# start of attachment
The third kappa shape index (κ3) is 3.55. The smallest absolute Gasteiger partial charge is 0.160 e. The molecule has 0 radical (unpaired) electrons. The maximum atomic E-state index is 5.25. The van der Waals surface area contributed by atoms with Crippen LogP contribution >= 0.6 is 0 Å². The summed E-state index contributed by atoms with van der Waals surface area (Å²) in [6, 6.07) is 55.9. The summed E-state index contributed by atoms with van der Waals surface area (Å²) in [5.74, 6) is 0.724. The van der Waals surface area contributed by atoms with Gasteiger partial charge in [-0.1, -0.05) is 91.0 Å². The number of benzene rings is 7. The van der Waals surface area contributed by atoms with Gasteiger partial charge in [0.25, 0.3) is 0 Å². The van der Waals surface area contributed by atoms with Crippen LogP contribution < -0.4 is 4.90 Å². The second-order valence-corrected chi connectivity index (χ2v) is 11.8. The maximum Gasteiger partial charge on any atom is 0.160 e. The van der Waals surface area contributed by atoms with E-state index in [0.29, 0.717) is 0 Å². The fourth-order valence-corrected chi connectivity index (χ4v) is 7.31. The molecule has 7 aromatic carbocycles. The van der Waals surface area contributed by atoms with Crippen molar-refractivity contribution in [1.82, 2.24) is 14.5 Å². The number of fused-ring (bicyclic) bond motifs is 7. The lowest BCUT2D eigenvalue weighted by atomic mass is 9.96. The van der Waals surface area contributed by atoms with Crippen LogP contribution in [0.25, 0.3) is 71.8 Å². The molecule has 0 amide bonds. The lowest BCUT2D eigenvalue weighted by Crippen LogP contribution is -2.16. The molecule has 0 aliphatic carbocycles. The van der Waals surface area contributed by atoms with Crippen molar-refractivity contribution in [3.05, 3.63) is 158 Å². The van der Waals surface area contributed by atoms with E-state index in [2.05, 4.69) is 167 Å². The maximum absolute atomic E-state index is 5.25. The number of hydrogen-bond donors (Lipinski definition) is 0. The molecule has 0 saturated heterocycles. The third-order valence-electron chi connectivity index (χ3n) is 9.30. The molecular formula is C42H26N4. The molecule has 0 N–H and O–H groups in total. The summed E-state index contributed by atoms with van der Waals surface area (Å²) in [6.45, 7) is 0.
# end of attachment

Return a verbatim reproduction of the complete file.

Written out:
The third kappa shape index (κ3) is 3.55. The smallest absolute Gasteiger partial charge is 0.160 e. The molecule has 0 radical (unpaired) electrons. The maximum atomic E-state index is 5.25. The van der Waals surface area contributed by atoms with Crippen LogP contribution >= 0.6 is 0 Å². The summed E-state index contributed by atoms with van der Waals surface area (Å²) in [6, 6.07) is 55.9. The summed E-state index contributed by atoms with van der Waals surface area (Å²) in [5.74, 6) is 0.724. The van der Waals surface area contributed by atoms with Gasteiger partial charge in [-0.1, -0.05) is 91.0 Å². The number of benzene rings is 7. The van der Waals surface area contributed by atoms with Gasteiger partial charge in [0.25, 0.3) is 0 Å². The van der Waals surface area contributed by atoms with Crippen LogP contribution < -0.4 is 4.90 Å². The second-order valence-corrected chi connectivity index (χ2v) is 11.8. The maximum Gasteiger partial charge on any atom is 0.160 e. The van der Waals surface area contributed by atoms with E-state index in [0.29, 0.717) is 0 Å². The fourth-order valence-corrected chi connectivity index (χ4v) is 7.31. The molecule has 7 aromatic carbocycles. The van der Waals surface area contributed by atoms with Crippen molar-refractivity contribution in [1.82, 2.24) is 14.5 Å². The number of fused-ring (bicyclic) bond motifs is 7. The lowest BCUT2D eigenvalue weighted by atomic mass is 9.96. The van der Waals surface area contributed by atoms with Crippen LogP contribution in [0.25, 0.3) is 71.8 Å². The molecule has 0 amide bonds. The lowest BCUT2D eigenvalue weighted by Crippen LogP contribution is -2.16. The molecule has 0 aliphatic carbocycles. The van der Waals surface area contributed by atoms with Crippen molar-refractivity contribution in [3.05, 3.63) is 158 Å². The van der Waals surface area contributed by atoms with E-state index in [2.05, 4.69) is 167 Å². The maximum absolute atomic E-state index is 5.25. The number of hydrogen-bond donors (Lipinski definition) is 0. The molecule has 0 saturated heterocycles. The third-order valence-electron chi connectivity index (χ3n) is 9.30. The molecular formula is C42H26N4. The molecule has 0 N–H and O–H groups in total. The summed E-state index contributed by atoms with van der Waals surface area (Å²) in [6.45, 7) is 0.